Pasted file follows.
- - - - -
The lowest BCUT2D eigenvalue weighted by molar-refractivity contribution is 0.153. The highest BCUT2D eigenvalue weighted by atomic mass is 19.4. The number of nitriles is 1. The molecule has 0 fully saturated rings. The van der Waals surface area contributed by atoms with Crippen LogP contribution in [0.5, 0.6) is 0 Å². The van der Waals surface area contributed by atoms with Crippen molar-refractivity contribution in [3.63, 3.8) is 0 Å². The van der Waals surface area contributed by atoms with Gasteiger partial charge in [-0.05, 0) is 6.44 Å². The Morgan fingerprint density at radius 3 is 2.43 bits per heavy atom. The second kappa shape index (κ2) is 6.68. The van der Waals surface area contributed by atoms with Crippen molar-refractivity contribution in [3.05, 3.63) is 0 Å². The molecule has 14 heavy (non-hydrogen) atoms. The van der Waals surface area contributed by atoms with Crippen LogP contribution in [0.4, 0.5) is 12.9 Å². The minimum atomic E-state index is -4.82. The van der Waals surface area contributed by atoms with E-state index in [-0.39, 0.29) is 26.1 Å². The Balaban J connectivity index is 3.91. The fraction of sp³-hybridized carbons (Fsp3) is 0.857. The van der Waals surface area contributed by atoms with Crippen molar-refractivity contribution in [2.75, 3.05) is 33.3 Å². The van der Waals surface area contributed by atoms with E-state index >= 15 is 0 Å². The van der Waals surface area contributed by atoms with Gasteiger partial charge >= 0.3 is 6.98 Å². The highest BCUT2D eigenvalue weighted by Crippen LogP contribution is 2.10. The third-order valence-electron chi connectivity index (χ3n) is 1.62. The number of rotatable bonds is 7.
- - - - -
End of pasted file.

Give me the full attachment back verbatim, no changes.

The lowest BCUT2D eigenvalue weighted by molar-refractivity contribution is 0.153. The highest BCUT2D eigenvalue weighted by atomic mass is 19.4. The number of nitriles is 1. The molecule has 0 fully saturated rings. The van der Waals surface area contributed by atoms with Crippen LogP contribution in [0.5, 0.6) is 0 Å². The van der Waals surface area contributed by atoms with Crippen molar-refractivity contribution in [3.63, 3.8) is 0 Å². The van der Waals surface area contributed by atoms with Gasteiger partial charge in [-0.05, 0) is 6.44 Å². The Morgan fingerprint density at radius 3 is 2.43 bits per heavy atom. The second kappa shape index (κ2) is 6.68. The van der Waals surface area contributed by atoms with Crippen molar-refractivity contribution in [3.05, 3.63) is 0 Å². The molecule has 14 heavy (non-hydrogen) atoms. The van der Waals surface area contributed by atoms with Crippen LogP contribution in [0.4, 0.5) is 12.9 Å². The minimum atomic E-state index is -4.82. The van der Waals surface area contributed by atoms with E-state index in [-0.39, 0.29) is 26.1 Å². The Balaban J connectivity index is 3.91. The fraction of sp³-hybridized carbons (Fsp3) is 0.857. The van der Waals surface area contributed by atoms with Crippen molar-refractivity contribution in [2.75, 3.05) is 33.3 Å². The van der Waals surface area contributed by atoms with E-state index >= 15 is 0 Å². The van der Waals surface area contributed by atoms with Gasteiger partial charge >= 0.3 is 6.98 Å². The highest BCUT2D eigenvalue weighted by Crippen LogP contribution is 2.10. The third-order valence-electron chi connectivity index (χ3n) is 1.62. The number of rotatable bonds is 7.